PA Parenteau vs. Matt Moulson

steve laidlaw




PA Parenteau vs. Matt Moulson – Draft position is one of the greatest deceivers in fantasy sports. It is a nice guideline (particularly in and around draft time) but the farther away you get from the NHL draft the less that draft position means. That is because the draft provides only a snap shot in time of the perceived value of all the drafted players. You think it matters any more that Datsyuk was a sixth round pick? That Zetterberg was a seventh? It most certainly does not.


There is no denying the fact that putting your faith in a player drafted in the high rounds is a smart decision early in that players' career. The higher a player is drafted the more likely he is to play in the NHL. There is also a strong correlation between draft position and games played. That is because the players who appear the most ready to make an impact are selected earlier but also because when teams invest a high pick they are much more likely to provide that player opportunities to succeed. That is the wrong attitude though. Every pick is essentially the same investment. You only get so many picks. Sure higher picks offer more possibility but every pick offers the chance of an NHL player and quite possibly a superstar.


Where this gets even more prevalent is when a player makes it to the NHL. Once a player proves himself capable of playing professional hockey all bets are off.  Once you make it the only thing that matters is production – goals and assists, wins and losses.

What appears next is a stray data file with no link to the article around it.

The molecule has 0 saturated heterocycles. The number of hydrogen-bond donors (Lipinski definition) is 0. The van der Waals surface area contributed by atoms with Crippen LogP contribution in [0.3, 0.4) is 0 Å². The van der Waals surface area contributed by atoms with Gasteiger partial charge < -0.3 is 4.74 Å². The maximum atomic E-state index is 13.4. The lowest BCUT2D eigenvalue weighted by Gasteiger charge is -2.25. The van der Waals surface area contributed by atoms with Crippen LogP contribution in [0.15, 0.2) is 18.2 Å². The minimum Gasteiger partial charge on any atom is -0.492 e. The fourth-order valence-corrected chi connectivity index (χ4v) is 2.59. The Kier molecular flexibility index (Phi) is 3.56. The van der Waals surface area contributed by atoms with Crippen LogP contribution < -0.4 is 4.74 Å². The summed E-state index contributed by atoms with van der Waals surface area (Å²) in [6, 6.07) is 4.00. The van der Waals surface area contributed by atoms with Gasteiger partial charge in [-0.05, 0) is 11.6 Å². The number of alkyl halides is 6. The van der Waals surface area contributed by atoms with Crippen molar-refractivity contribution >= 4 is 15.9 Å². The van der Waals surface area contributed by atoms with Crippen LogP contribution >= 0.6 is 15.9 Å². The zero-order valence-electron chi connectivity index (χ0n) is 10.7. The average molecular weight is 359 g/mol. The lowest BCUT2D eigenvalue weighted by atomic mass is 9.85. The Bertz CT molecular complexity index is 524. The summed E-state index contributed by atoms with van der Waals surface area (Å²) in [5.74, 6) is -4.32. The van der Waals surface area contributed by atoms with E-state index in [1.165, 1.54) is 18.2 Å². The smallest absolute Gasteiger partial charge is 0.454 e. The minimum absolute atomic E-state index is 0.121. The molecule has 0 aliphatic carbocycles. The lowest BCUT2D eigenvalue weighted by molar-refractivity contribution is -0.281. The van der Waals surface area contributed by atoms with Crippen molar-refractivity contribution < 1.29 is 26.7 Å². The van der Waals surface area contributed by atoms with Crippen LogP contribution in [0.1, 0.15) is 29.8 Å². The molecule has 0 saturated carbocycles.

The trend of undrafted rookies making huge impacts after getting signed out of college is just the latest example of how draft position or lack thereof will deceive you.


In this week's Cage Match we take a trip to Long Island to see how the moribund Islanders franchise has plugged some serious holes by throwing caution to the wind and valuing players not by draft position but by production. I don't know, maybe it is just the years of constant failure that have driven them to this radical means of thinking but you have to commend them for this strategy because they have unearthed some gems with their radical thinking.


I know what you are thinking:

The Islanders? Radicals? Really?

Damn straight. This is a team that signed a guy with no groin ligaments to a lifetime contract. This is a team that has paid someone for the past five years not to play for their team and will continue to pay him for three more. This is a team that has traded away more future All-Stars than I care to count. You can't make an omelet without breaking a few eggs. The Islanders may be pushing the chicken population